"this" context in inner anonymous objects (a.k.a. "this" makes me crazy)

Topics: Language Specification
Nov 12, 2013 at 1:42 PM
Edited Nov 12, 2013 at 1:44 PM
I run into an issue, which i cannot resolve. I use knockout.js and want to declare a computed observable, which is able to read/write. Therefore you need to provide a getter and a setter, like this:
public class Something{
constructor(private data:any){ }

        public amount = ko.computed<number>({
            read: () => {
                return Number(this.data);
            },
            write: (value) => {
                this.data = Number(value);
            }
        });
The problem is, that "this.data" is always undefined. With VS debugging i realized, that "this" is bound to the window context.

Therefore i tried to introduce a "self" variable, which result in compile error: "Could not find symbol '_self'":
public class Something{
constructor(public data:any){ }
private _self = this;

        public amount = ko.computed<number>({
            read: () => {
                return Number(_self.data);
            },
            write: (value) => {
                _self.data = Number(value);
            }
        });
What is the correct way of resolving this issue? I know, there is one possibility to use "bind", but i cannot see, if and how this will help me here...
Coordinator
Nov 12, 2013 at 5:06 PM
When I compile what you wrote here (removing 'public' from the class declaration), I get this, which correctly captures 'this' into _this. Maybe you can post the compiled output of the code you're working with?
var Something = (function () {
    function Something(data) {
        var _this = this;
        this.data = data;
        this.amount = ko.computed({
            read: function () {
                return Number(_this.data);
            },
            write: function (value) {
                _this.data = Number(value);
            }
        });
    }
    return Something;
})();
Nov 12, 2013 at 7:28 PM
Edited Nov 12, 2013 at 7:56 PM
We face a similar problem in our application, and there is actually a simple solution: define all computed observables inside the constructor.
So in your case you just have to write this:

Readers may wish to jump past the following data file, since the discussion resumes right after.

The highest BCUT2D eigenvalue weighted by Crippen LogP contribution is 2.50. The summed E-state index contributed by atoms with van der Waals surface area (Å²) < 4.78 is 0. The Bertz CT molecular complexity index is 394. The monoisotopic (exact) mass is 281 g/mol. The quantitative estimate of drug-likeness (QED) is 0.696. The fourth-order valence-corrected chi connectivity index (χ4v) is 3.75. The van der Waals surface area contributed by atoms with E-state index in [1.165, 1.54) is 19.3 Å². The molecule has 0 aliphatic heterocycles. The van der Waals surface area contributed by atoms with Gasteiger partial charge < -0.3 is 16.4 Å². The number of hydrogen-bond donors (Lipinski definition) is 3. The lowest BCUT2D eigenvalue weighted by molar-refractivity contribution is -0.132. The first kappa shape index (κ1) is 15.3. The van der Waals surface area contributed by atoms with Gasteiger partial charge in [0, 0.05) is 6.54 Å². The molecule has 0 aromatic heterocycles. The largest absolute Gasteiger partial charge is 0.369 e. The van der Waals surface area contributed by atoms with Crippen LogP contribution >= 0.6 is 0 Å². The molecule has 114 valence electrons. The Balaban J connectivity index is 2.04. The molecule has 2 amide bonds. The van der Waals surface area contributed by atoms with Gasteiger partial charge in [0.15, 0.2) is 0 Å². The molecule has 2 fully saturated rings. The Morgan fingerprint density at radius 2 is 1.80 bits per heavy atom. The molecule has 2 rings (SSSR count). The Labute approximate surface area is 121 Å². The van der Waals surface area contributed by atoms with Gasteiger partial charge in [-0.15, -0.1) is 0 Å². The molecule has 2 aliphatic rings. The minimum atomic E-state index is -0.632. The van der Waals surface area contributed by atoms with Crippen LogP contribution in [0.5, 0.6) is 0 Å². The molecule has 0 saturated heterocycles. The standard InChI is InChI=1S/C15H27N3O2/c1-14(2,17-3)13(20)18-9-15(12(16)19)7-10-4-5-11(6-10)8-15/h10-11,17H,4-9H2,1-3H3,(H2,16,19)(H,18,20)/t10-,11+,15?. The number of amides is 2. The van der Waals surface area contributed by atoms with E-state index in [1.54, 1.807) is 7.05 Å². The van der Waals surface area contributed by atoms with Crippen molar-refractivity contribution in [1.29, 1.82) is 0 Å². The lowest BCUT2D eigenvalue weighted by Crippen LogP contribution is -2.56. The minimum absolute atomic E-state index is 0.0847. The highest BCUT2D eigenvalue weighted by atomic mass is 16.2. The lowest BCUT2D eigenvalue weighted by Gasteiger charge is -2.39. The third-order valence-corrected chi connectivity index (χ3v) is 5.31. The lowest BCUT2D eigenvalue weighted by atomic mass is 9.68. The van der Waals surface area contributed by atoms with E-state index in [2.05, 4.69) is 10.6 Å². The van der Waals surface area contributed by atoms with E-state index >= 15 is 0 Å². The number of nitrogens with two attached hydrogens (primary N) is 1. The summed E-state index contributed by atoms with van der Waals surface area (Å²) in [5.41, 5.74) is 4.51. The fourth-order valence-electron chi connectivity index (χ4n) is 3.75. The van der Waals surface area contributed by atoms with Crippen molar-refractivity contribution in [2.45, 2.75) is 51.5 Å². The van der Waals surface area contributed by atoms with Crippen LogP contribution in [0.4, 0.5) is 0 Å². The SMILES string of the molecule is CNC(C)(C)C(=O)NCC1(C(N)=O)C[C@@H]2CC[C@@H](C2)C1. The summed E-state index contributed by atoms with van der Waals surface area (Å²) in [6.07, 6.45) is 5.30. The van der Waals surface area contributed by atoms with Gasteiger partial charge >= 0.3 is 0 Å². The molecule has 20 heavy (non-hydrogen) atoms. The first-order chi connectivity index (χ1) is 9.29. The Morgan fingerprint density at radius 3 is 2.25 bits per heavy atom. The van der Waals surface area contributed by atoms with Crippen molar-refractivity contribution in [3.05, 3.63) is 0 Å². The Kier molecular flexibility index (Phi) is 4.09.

public class Something {
    public amount: ko.Computed<number>; // or KnockoutComputed<number>, depending on your definition file

    constructor(private data:any) { 
        this.amount = ko.computed<number>({
            read: () => {
                return Number(this.data);
            },
            write: (value) => {
                this.data = Number(value);
            }
        });
    }
}
When writing classes you should never use this outside class methods or constructors.
Nov 13, 2013 at 12:12 PM
Thanks for the feedback. Probably it is not a TypeSCript issue, because i found in the documentation, that you have to declare the "this" context via a "owner" attribute:

http://knockoutjs.com/documentation/computedObservables.html#computed_observable_reference

Anyway that your solution is also a valid approach. Thanks!
Nov 13, 2013 at 3:51 PM
@humbrie, if you specify lambda functions for your read and write properties then the value of "owner" will have no impact.
// KO does this
  options.read.call(options.owner);

// The read function looks like this:
read: function () {
    return Number(_this.data);  // i.e. real "this" is not involved
 }
I agree with @RyanCavanaugh that there is nothing wrong with your original code.

However, I have noticed that on some rare occasions the compiler fails to write out var _this = this; I have not been able to repro this because usually on the next compilation the code appears to have rectified itself miraculously.

What does your compiled JS look like?
Nov 14, 2013 at 10:00 AM
well, the compiled code seems correct (similar like jpatte´s). I ended up in this solution, which now seems to work (i´ve omitted other constructor params here):
class ObservableAction {
       
        constructor(data: any = 1) {          
            if (data) this.data(data);
        }

        public data = ko.observable();

        public amount = ko.computed({
            read: () => {
                return Number(this.data());
            },
            write: (value) => {
                this.data(value);
            },
            owner: this
        });
which compiles to:
 var ObservableAction = (function () {
        function ObservableAction(data) {
            if (typeof data === "undefined") { data = 1; }
            var _this = this;
            
            this.data = ko.observable();
            
            this.amount = ko.computed({
                read: function () {
                    return Number(_this.data());
                },
                write: function (value) {
                    _this.data(value);
                },
                owner: this
            });

             if (data)
                this.data(data);
In the end there is no big difference... I just use another "data" observable (which i dont need for binding).
I assume, that visual studio has given me a false debug information about "this".
I use internet explorer to debug typescript in visual studio.